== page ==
Understanding Christ’s resurrection as a necessary consequence of his atoning death enables us to read Paul’s affirmation “Jesus our Lord ... was put to death for our trespasses and raised for our justification” (Romans 4.25) in a surprising new light. Commentators have puzzled over the fact that the Greek expressions “for our trespasses” (dia ta paraptōmata hēmōn) and “for our justification” (dia tēn dikaiōsin hēmōn), when read with the standard meaning of the preposition dia + accusative, do not seem to make sense. If we take the standard meaning to be “on account of” or “because of,” Paul’s affirmation means that Jesus died on account of our sins and was raised on account of our justification. While Christ’s death on account of our sins makes perfect sense on the view that Christ endured the suffering which we deserved as the punishment for our sins, it seems to make no sense to say that Christ was raised from the dead on account of our being justified. Seemingly, one would want to say quite the reverse, that our justification is on account of Christ’s being raised; because he is risen, somehow we are justified. This puzzle has led many commentators to construe the two instances of dia + accusative in Paul’s sentence to have two different meanings, first “on account of” and then a different meaning like “with a view toward”: Christ was put to death on account of our sins and raised for the sake of our justification.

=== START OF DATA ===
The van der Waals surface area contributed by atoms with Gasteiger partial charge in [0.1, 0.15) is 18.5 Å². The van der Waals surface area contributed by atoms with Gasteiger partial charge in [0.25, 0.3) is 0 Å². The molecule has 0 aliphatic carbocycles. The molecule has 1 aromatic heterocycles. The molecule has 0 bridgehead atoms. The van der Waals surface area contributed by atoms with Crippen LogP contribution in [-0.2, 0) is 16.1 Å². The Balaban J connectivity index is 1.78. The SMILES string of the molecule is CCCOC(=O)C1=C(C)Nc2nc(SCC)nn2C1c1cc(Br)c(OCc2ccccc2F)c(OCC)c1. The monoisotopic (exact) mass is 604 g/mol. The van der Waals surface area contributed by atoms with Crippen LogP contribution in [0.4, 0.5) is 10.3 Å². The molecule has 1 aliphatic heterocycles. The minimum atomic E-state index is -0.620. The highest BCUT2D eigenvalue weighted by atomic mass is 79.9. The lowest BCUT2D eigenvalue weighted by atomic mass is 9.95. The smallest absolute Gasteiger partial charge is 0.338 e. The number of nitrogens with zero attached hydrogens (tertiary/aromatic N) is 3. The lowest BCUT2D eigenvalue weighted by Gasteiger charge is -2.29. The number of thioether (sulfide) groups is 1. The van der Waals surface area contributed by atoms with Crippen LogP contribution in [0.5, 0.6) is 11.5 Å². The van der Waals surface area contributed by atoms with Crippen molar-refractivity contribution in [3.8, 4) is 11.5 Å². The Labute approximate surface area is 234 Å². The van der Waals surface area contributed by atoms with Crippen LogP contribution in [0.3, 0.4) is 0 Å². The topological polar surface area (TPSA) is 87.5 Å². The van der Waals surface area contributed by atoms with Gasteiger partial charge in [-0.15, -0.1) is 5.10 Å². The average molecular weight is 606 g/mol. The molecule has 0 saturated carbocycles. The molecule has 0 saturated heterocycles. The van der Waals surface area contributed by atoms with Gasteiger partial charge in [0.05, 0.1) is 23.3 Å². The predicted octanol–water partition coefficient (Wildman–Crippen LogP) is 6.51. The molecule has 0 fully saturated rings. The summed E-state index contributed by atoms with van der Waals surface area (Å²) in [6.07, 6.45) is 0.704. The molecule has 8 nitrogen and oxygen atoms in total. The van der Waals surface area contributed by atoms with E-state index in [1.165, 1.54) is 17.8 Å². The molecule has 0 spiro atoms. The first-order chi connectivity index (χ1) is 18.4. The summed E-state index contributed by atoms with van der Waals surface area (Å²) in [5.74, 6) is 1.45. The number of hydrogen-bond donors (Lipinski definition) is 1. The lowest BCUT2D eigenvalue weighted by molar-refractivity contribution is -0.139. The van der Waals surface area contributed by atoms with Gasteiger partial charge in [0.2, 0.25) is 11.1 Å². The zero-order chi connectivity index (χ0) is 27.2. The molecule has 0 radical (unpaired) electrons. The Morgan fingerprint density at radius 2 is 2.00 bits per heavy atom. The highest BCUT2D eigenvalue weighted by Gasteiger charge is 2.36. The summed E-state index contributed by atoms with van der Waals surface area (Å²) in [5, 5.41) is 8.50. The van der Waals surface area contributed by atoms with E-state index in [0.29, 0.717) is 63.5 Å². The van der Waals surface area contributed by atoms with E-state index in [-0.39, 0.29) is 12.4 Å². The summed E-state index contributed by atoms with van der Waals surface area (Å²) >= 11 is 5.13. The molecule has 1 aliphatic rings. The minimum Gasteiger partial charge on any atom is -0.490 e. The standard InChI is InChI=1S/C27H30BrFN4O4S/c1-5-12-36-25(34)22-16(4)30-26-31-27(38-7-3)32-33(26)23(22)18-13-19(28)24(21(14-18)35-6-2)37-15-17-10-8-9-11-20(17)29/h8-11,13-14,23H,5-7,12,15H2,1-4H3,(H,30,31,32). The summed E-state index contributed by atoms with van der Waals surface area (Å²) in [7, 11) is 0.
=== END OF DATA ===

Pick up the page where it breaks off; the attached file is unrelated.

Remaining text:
But the notion of satisfaction of divine justice via Christ’s atoning death enables us to read Romans 4.25 in a straightforward and univocal way: Jesus was put to death on account of our sins and raised on account of our justification. The resurrection of Jesus is a necessary consequence of his satisfying divine justice for us by his atoning death. The resurrection of Jesus is thus organically connected with his atoning death. Not only is Jesus’ resurrection a dramatic, divine ratification of the efficacy of Jesus’ atoning death, but the resurrection of Jesus is more directly a necessary consequence of his complete satisfaction of divine justice on our behalf. The penalty of death having been fully paid, Jesus can no longer be justly held by it: he must rise from the dead.
 “On the Organic Connection between Jesus’ Atoning Death and Resurrection,” in Raised on the Third Day, ed. W. David Beck and Michael R. Licona (Bellingham, Wash.: Lexham Press, 2020), pp. 89-104.